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Past Commentaries

Current Commentary, Review and Outlook
January 9th, 2002

To My Clients, Friends & Observers:

All is waste and worthless, till
Arrives the wise selecting will,
And, out of slime and chaos, Wit,
Draws the threads of fair and fit.

It’s over, investors of 2001. We’ve graduated, under budget and on time. We called the bottom on September 29 and immediately discounted the recovery of ’02. We did more trading (buying) in the ensuing three weeks than we did in the prior five months combined.

On the equity side we screened about a hundred companies not already in our composite, passed twelve, and positioned four – all midcaps, low P/E’s, strong earnings, significant dividends. We repositioned many equities in our composite at fairly discounted prices. Our equity theme emphasizes total return, capital appreciation and dividend growth.

On the fixed income side we have waded in from the money markets, primarily to corporates, weighing portfolios to an average maturity of seven years, with at least 20% of portfolios maturing in three years. Without sacrificing much in yield that will protect against rising rates in longer maturities from a falling dollar, ebullient money supply, fiscal and monetary stimulus, and potentially rising oil prices. We want cash flow.

Rest In Peace, 1981 - 2001

I did not foresee a year ago that a Fed which had so mercilessly raised rates would atone with eleven consecutive cuts. There is only a 50% chance of another Fed rate cut in January but nil probability of any rate increases this year. The great bull market in bonds is exhausted. Herewith our obituary. It was conceived during the Carter administration, under the Fed Chairmanship of G. William Miller, whose Board started to take seriously the ideas of Milton Friedman (and others) to control money supply and the velocity of money to control inflation. It was born in 1981 during the Reagan administration, Paul Volcker presiding at the Fed. Volcker’s Board refined policy further to emphasize the goal of price stability. That’s continued to date under Alan Greenspan. Of all the social, political and scientific ferment the last twenty years the economic liberation was Prometheus unchained. More people than ever before became "Free to Choose" (a book by Milton and Rose Friedman). The human condition is improved because we have learned and acted accordingly –a shining example of good public administration.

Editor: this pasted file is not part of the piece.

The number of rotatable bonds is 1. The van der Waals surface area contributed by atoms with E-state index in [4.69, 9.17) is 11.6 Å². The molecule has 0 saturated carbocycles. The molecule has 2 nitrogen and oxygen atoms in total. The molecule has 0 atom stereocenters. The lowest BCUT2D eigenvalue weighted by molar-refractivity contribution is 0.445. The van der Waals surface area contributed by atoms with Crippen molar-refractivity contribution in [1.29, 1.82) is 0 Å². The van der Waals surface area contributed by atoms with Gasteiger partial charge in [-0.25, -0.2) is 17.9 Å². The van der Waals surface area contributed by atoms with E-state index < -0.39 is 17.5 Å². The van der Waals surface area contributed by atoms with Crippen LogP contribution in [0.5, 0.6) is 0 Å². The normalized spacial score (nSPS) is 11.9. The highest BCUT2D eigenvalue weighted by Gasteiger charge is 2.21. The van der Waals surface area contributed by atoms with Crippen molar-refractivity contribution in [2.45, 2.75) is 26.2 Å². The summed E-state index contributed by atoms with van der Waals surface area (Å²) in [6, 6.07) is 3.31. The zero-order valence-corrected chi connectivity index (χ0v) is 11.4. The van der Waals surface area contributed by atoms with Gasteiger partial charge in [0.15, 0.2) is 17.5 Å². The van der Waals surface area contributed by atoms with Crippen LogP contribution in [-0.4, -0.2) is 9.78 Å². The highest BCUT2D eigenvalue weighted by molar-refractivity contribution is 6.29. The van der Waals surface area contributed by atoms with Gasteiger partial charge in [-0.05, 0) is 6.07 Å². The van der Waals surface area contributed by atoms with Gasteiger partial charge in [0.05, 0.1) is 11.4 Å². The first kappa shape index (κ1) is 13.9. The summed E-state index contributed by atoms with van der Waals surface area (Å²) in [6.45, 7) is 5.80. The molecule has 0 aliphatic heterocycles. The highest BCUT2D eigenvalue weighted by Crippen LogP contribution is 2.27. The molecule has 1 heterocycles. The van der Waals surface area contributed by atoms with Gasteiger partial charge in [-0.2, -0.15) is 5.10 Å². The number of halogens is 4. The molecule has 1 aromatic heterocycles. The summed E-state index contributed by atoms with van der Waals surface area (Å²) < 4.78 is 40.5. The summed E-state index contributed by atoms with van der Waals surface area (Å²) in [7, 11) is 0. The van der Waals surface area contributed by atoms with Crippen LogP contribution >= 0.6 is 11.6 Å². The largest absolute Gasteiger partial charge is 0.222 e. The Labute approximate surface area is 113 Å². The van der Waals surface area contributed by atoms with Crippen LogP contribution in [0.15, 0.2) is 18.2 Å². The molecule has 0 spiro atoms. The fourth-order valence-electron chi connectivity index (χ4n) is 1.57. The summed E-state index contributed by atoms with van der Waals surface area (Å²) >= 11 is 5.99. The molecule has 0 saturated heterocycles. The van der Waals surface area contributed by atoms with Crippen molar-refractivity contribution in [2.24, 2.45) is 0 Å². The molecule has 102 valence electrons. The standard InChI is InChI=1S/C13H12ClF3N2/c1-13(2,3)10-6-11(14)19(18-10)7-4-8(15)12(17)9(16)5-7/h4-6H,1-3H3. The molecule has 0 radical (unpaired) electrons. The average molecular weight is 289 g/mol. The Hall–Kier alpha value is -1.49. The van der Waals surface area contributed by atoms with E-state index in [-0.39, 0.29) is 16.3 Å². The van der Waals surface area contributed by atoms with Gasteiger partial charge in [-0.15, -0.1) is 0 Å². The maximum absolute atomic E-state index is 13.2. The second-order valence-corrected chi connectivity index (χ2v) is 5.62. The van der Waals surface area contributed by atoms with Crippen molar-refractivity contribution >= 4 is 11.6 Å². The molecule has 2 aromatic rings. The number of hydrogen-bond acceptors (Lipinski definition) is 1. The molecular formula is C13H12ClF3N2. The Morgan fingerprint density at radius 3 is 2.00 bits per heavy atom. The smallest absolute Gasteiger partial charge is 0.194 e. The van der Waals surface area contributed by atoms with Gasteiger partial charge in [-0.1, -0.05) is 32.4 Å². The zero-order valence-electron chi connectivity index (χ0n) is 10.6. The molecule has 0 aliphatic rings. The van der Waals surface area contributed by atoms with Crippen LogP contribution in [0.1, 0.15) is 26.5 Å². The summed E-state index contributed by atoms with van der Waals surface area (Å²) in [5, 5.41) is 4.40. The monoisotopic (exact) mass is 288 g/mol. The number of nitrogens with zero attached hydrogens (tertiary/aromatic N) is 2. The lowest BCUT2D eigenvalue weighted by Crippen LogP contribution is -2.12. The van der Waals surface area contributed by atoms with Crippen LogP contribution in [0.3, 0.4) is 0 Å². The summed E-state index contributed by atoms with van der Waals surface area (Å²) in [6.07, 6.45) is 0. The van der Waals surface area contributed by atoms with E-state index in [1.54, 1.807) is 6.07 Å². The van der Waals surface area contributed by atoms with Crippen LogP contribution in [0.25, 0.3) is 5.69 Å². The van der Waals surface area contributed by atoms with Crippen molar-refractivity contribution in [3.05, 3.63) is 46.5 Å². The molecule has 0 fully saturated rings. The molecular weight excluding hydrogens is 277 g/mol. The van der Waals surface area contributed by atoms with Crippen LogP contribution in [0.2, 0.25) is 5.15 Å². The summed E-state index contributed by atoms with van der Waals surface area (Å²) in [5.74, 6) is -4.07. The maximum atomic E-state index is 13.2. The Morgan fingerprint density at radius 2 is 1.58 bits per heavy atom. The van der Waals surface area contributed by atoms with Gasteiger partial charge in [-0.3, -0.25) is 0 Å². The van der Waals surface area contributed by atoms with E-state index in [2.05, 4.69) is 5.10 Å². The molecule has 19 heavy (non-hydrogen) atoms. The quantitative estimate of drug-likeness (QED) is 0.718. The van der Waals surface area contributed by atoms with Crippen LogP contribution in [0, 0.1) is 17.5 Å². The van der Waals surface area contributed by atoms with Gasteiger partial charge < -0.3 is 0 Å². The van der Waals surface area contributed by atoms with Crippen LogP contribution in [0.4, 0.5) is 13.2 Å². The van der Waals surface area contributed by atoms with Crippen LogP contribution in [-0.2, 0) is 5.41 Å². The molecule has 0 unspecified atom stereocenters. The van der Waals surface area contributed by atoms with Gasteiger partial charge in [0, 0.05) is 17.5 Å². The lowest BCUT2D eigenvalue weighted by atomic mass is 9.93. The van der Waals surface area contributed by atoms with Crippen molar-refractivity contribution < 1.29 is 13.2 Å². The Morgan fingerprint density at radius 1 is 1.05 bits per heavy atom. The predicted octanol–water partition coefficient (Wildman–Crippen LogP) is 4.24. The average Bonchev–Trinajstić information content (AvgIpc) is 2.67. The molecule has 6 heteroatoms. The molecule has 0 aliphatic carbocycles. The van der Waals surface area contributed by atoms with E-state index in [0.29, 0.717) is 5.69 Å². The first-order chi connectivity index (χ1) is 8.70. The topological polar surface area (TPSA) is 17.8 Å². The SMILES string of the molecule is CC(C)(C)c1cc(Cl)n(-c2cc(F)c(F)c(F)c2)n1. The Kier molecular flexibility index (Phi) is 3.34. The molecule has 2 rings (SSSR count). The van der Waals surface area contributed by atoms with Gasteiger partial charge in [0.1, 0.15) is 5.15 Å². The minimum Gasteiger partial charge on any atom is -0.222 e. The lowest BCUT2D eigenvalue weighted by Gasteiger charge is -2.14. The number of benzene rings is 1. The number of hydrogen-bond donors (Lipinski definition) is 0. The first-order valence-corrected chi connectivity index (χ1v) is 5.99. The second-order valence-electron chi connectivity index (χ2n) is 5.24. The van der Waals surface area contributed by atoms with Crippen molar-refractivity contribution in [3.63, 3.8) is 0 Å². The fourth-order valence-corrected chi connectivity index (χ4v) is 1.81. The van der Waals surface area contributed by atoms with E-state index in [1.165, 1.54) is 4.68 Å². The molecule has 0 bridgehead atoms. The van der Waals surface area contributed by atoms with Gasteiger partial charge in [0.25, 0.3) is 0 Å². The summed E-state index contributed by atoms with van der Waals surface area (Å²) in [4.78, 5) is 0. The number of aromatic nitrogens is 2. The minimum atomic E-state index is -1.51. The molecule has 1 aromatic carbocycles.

Michael Milken -like him or not, a genius -created junk bonds and leveraged companies that refinanced with equity. Over at Salomon Brothers two other geniuses, Bill Simon and Louis Ranieri, were creating a mortgage backed securities market that seeded whole crops of new financial instruments. Shell-shocked by the prior 10 years of economic wreckage, who could have predicted that the creative chaos underway in the ‘80’s would lead to unemployment of 3.9%, budget surpluses, Dow 10,000, interest rates of 1.75% and more concern over deflation than inflation? The invisible hand was made visible, electronically and instantaneously. The financial globe was an unstaked gold field and new prospectors rushed in relentlessly with new tools. Real wealth, a better standard of living, was created. One has to be grateful to be alive in this age and place and be optimistic for the future. It was the bond market bull that laid the foundation for recovery and the phenomenal, secular bull market in stocks.

That too ended, in year 2000, along with the "peace dividend" in 2001, which contribution cannot be underestimated. What we are left with are financial assets generally overvalued relative to likely near-term growth rates. We are also left with far more tools than we had 20 years ago to monitor, evaluate, and control to a greater extent our economic fortunes. If we use the standard definition of recession as two consecutive quarters of negative GDP then this one will be ending by the time it’s defined. And there is a fair probability that we won’t have two consecutive negative quarters.

Outlook

Housing has remained strong, the result of low mortgage rates and compelling demographics. Ed Yardeni, chief economist for Deutsche Bank Alex Brown, makes the point that Baby Boom II’s need for housing will not come from the existing stock of Baby Boom I, who will live longer than any other generation in history. Many commercial REITs liquidated during the year however, after posting the best asset class gains the year before. That suggests that the best money has already been made in that class.

The auto industry has had two extraordinary years of sales, replenishing the auto fleet, but at low prices and low profits. They’re in for a rough couple of years.